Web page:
Cunego takes solo victory in Veulta stage 14. Valvede survives slugfest.

Valverde: it's so hard to ride with boxing gloves on.

Valverde: it's so hard to ride with boxing gloves on.

Look cycling fans: the Alejandro Valverde punching bag.

A half dozen riders took vicious shots at Valverde on the 157k stage from Granada to La Pandera.  In the end, nothing worked: no knockouts, no time gains. Ivan Basso (Liquigas) was the first to hit the Spaniard, then Cadel Evans (SIlence-Lotto) went to the front and took a swing. Neither had the power or acceleration to force a big gap but the furious pace put Valverde in trouble.

When the gap opened, Robert Gesink (Rabobank) was the next to deliver a punch. Valverde hasn’t been hit this hard since the Italian Olympic Committee smacked him with the two year ban that forced him out of the Tour de France.  The Golden Jersey wearer was isolated, the climbing grade reached 13% and for a kilometer the Vuelta looked up for grabs. Ezequiel Mosquera (Xacobeo Galicia) saw his chance to jump onto the podium and he went hard. For the first time, Samuel Sanchez thought the golden jersey was possible and he accelerated up the road. The punches were coming fast and furious. It was “Let’s Beat Up Alejandro Day.”

Whatever your opinion of Valverde’s doping allegations, there is not questioning his talent and his mental toughness. He knew this La Pandera climb; he’d won it before and slowly but surely he pulled himself back to Basso and Evans. Vuelta done for them. Then the Caisse d’Epargne rider shower his immense strength, closing on Gesink and passing the young Rabobank rider. Sanchez and Mosquera were still ahead but Valverde found his rhythm and craved up their advantage. By the finish line, it was cycling-pugilist Valverde who’d out-punched all his rivals. It wasn’t Mohammad Ali’s Thrilla in Manilla but it was the Pandera Punch-out.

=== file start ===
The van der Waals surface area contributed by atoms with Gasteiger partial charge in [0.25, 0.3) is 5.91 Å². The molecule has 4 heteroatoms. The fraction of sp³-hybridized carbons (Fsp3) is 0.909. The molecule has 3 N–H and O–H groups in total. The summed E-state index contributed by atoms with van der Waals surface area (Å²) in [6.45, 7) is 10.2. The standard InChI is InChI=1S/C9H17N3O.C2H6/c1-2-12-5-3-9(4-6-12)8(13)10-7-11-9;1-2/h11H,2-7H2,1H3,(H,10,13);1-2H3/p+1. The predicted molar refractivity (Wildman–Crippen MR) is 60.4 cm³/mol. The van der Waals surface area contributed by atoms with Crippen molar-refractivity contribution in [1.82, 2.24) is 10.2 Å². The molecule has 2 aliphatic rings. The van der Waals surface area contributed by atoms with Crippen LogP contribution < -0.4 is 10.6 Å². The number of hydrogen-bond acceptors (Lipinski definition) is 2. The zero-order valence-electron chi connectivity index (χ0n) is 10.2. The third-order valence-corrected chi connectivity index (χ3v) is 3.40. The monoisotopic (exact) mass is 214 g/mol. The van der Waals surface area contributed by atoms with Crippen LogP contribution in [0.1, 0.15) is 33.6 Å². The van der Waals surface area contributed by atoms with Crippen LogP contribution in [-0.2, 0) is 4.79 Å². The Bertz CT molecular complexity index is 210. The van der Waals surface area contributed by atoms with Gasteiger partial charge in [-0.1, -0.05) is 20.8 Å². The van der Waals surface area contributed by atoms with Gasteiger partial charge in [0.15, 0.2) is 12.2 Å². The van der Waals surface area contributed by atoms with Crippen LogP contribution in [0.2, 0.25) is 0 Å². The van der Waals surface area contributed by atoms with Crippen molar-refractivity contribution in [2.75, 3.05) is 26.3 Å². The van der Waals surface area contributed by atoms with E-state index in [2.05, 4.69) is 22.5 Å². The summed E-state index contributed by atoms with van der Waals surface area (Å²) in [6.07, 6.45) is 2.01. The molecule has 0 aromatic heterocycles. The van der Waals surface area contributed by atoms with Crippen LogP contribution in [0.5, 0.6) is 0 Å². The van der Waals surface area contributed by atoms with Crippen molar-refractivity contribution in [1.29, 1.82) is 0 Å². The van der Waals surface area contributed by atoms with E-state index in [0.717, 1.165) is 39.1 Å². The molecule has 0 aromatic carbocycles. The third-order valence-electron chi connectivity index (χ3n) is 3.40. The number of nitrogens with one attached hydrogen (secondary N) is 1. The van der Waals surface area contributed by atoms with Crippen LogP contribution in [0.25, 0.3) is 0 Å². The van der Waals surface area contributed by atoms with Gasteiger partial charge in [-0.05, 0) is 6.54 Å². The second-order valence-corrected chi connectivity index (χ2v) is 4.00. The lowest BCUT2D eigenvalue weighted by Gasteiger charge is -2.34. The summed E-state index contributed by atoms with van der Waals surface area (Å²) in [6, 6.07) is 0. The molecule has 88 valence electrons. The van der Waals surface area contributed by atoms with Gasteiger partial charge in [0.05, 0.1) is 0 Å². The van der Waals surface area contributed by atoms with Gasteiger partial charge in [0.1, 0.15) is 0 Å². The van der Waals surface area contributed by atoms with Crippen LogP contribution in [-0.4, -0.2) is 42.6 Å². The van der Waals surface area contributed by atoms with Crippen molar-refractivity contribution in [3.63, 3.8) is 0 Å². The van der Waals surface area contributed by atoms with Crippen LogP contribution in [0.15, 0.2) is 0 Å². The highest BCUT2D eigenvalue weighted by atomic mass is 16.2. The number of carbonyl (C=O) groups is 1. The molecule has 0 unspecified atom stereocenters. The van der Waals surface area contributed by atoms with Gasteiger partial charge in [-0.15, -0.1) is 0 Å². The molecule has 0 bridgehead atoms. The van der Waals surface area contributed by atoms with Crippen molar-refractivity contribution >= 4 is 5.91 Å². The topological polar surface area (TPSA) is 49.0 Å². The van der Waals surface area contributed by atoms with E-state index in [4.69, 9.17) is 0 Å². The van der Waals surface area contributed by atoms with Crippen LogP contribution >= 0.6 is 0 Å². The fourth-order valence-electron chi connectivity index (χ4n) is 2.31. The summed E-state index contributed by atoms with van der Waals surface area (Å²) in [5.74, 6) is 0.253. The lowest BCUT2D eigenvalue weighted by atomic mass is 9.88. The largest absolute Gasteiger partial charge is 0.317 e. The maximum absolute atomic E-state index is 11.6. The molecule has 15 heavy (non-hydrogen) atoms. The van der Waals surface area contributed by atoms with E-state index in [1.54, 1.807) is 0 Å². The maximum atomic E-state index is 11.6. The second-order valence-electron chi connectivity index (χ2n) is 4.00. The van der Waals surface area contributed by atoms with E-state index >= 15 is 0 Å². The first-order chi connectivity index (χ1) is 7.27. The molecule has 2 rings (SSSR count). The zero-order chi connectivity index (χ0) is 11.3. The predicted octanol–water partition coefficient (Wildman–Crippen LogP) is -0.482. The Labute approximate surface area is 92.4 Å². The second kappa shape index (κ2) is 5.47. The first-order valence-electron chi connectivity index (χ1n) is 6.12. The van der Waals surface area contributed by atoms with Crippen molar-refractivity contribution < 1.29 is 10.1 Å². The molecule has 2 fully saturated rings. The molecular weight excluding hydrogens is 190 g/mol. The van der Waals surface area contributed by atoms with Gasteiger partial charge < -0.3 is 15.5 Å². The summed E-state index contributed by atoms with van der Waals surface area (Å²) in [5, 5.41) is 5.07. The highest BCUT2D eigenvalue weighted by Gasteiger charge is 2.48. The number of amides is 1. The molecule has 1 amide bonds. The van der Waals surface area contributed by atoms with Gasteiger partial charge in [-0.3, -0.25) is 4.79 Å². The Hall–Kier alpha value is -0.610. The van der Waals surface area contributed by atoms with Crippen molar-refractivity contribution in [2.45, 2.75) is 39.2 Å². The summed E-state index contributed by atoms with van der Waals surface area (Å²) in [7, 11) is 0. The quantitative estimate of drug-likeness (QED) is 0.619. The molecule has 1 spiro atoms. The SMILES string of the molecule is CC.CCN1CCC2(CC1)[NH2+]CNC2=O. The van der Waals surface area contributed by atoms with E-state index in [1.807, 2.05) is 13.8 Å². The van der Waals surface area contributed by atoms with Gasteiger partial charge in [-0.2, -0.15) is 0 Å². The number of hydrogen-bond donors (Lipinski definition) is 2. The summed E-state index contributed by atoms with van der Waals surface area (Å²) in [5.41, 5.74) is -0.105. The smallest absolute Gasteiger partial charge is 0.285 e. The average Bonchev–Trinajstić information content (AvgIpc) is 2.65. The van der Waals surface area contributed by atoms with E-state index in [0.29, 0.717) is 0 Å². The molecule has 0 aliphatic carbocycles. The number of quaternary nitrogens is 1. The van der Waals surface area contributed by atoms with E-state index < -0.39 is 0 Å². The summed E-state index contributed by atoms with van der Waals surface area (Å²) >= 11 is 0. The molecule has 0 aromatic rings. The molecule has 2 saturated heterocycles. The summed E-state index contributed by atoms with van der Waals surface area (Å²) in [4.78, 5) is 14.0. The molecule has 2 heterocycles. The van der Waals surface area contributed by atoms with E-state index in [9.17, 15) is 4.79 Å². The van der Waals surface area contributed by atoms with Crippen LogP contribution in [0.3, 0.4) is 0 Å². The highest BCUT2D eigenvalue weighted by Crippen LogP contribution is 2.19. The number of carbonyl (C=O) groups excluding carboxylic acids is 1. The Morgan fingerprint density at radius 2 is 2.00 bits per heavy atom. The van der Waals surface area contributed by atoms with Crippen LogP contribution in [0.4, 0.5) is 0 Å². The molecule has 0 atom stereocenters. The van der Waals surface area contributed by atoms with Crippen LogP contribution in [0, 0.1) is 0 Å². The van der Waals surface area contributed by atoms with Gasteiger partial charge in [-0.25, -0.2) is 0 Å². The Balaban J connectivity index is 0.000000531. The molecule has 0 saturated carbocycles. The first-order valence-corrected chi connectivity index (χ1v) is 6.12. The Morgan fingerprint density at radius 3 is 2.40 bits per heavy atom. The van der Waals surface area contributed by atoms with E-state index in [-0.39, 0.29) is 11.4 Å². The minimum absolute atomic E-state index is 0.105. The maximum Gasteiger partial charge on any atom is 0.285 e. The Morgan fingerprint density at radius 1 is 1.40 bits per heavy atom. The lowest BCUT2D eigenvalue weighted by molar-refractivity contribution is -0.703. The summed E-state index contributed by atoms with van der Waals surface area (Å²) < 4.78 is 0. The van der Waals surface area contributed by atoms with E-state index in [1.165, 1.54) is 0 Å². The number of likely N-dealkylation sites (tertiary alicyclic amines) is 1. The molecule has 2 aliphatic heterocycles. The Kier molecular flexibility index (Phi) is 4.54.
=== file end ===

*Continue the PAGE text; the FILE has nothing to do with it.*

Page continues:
Ohh, we forgot about the Little Prince. Well, he was in on his little bike on a big, big mountain. The wolf was chasing the little prince. “Go away wolf, get away from my $5000 bike.” The winner of stage eight bolted up the mountain from his breakaway group. Nobody even bothered to try catching him. Cunego showed a high end acceleration that reminded Twisted Spoke of Ricarrdo Ricco. Not that we’re making any assumptions but nobody else has that burst in the Vuelta. (Certainly not the post-Operacion Puerto Ivan Basso.)

Sadly, it was another rough day for Tom Danielson who lost six minutes yesterday due to illness. The Garmin-Slipstream rider fought hard on the Pandera and managed to keep his 9th place in the overall competition. Danielson has shown a tenacity that will serve him well as the Vuelta continues.

Alejandro Valverde said whoever wore the Golden Jersey at the summit of La Pandera would win the Vuelta. He must feel pretty confident but we offer a cautionary tale. Fellow Spaniard Roberto Heras won the Pandera stage and the Vuelta in 2005 only be be stripped of the title for doping. With Valverde’s own case awaiting the Court of Arbitration decision, history may well repeat itself.

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